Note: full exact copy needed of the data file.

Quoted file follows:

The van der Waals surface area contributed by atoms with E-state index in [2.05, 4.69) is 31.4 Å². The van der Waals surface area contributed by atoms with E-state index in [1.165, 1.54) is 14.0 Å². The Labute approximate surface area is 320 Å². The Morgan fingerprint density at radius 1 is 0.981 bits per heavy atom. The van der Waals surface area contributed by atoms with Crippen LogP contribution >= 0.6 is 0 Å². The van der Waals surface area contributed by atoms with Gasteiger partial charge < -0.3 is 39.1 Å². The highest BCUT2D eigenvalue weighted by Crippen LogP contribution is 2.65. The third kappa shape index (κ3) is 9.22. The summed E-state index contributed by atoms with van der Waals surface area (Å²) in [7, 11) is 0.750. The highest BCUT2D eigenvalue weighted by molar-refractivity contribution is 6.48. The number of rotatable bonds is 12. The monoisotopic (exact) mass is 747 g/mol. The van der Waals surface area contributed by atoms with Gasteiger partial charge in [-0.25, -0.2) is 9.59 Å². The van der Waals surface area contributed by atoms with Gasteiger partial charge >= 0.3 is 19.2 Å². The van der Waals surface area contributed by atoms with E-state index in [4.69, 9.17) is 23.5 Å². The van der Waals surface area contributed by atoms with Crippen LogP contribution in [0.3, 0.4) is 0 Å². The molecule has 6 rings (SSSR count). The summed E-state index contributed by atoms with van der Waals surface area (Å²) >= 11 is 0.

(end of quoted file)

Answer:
The van der Waals surface area contributed by atoms with E-state index in [2.05, 4.69) is 31.4 Å². The van der Waals surface area contributed by atoms with E-state index in [1.165, 1.54) is 14.0 Å². The Labute approximate surface area is 320 Å². The Morgan fingerprint density at radius 1 is 0.981 bits per heavy atom. The van der Waals surface area contributed by atoms with Crippen LogP contribution >= 0.6 is 0 Å². The van der Waals surface area contributed by atoms with Gasteiger partial charge < -0.3 is 39.1 Å². The highest BCUT2D eigenvalue weighted by Crippen LogP contribution is 2.65. The third kappa shape index (κ3) is 9.22. The summed E-state index contributed by atoms with van der Waals surface area (Å²) in [7, 11) is 0.750. The highest BCUT2D eigenvalue weighted by molar-refractivity contribution is 6.48. The number of rotatable bonds is 12. The monoisotopic (exact) mass is 747 g/mol. The van der Waals surface area contributed by atoms with Gasteiger partial charge in [-0.25, -0.2) is 9.59 Å². The van der Waals surface area contributed by atoms with Gasteiger partial charge >= 0.3 is 19.2 Å². The van der Waals surface area contributed by atoms with E-state index in [4.69, 9.17) is 23.5 Å². The van der Waals surface area contributed by atoms with Crippen LogP contribution in [0.3, 0.4) is 0 Å². The molecule has 6 rings (SSSR count). The summed E-state index contributed by atoms with van der Waals surface area (Å²) >= 11 is 0.